As I peel of my blood-stained jumpsuit and carefully put it into a plastic bag, for cleaning later, I wonder why a murder scene such as the one I have just left affects me so very much.
True, there was an awful lot of blood, but I see blood a lot, both in my job in the hospital and in pre-hospital care. And the gore associated with some of the motorbike accidents can be far worse; mangled limbs and the like.
Maybe it's the fact that it's one human being against another. But no, the assaults are often far worse, with people laying into each other like crazy, with knives, with champagne bottles, with baseball bats. And that's just par for the course, what we deal with in A&E and on the streets on a daily basis. It doesn't really affect us like this one does.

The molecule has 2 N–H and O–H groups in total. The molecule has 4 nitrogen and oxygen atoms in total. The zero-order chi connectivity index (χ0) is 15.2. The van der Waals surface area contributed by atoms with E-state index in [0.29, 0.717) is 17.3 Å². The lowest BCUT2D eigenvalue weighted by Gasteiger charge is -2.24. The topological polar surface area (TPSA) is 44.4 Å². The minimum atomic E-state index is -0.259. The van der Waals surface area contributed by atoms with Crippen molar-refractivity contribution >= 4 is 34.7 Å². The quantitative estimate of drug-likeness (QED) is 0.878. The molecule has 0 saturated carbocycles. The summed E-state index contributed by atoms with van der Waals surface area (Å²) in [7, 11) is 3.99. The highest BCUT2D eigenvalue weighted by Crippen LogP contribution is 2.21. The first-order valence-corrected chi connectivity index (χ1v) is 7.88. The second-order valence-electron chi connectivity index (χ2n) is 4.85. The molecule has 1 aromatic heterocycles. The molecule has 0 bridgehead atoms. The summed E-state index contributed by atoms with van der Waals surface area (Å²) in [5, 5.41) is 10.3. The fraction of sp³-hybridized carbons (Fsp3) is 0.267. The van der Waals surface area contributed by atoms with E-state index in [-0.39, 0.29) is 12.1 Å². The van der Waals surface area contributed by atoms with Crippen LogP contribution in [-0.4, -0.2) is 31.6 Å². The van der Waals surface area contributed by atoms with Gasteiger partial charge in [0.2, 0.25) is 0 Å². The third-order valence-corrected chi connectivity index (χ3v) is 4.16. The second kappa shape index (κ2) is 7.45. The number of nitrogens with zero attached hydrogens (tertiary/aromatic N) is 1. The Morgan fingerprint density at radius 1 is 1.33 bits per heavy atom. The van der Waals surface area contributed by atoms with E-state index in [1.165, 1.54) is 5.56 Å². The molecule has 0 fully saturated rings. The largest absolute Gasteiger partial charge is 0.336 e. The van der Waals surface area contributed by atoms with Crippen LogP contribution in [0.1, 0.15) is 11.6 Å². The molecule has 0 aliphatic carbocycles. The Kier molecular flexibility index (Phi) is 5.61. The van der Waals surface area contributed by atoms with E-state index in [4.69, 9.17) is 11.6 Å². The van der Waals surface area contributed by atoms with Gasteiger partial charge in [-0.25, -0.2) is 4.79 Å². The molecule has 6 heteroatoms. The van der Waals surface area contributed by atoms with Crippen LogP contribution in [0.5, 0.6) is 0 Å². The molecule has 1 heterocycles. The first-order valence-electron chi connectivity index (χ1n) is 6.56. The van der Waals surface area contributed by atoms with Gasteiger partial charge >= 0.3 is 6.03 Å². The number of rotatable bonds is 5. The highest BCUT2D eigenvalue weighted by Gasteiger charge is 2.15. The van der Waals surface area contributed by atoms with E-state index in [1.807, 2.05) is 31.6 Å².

But there are two things that are different today.
Number 1: this man is clearly past any help whatsoever. He's dead, and there is nothing, nothing at all, that we can do. And yet we are duty-bound to go through the motions of getting a tube in place, etc, etc, etc. For those who spend their time trying to save life, that is difficult.
Number 2: this isn't an act of violence bourne of aggression, of alcohol, of cross words; not a fight gone wrong. This is an intentional act; someone has deliberately taken another's life. And, for those whose raison d'etre is to preserve life, that is an abomination.